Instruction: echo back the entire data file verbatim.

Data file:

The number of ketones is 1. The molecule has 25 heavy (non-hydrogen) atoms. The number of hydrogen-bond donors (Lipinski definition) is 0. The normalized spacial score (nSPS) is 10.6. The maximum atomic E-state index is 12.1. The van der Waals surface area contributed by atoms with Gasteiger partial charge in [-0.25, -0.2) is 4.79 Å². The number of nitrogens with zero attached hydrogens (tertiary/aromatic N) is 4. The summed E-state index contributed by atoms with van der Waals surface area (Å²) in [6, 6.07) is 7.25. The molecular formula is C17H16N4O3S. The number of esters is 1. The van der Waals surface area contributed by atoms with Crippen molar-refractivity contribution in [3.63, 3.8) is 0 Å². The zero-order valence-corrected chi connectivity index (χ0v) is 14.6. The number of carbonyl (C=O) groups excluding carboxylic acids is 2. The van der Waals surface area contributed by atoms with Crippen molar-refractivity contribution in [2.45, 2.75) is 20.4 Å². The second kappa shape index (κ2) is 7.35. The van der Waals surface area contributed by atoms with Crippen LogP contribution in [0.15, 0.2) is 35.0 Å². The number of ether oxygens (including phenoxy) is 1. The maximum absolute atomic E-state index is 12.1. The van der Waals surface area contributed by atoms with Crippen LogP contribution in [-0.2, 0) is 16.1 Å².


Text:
The number of ketones is 1. The molecule has 25 heavy (non-hydrogen) atoms. The number of hydrogen-bond donors (Lipinski definition) is 0. The normalized spacial score (nSPS) is 10.6. The maximum atomic E-state index is 12.1. The van der Waals surface area contributed by atoms with Gasteiger partial charge in [-0.25, -0.2) is 4.79 Å². The number of nitrogens with zero attached hydrogens (tertiary/aromatic N) is 4. The summed E-state index contributed by atoms with van der Waals surface area (Å²) in [6, 6.07) is 7.25. The molecular formula is C17H16N4O3S. The number of esters is 1. The van der Waals surface area contributed by atoms with Crippen molar-refractivity contribution in [3.63, 3.8) is 0 Å². The zero-order valence-corrected chi connectivity index (χ0v) is 14.6. The number of carbonyl (C=O) groups excluding carboxylic acids is 2. The van der Waals surface area contributed by atoms with Crippen molar-refractivity contribution in [2.45, 2.75) is 20.4 Å². The second kappa shape index (κ2) is 7.35. The van der Waals surface area contributed by atoms with Crippen LogP contribution in [0.15, 0.2) is 35.0 Å². The number of ether oxygens (including phenoxy) is 1. The maximum absolute atomic E-state index is 12.1. The van der Waals surface area contributed by atoms with Crippen LogP contribution in [-0.2, 0) is 16.1 Å².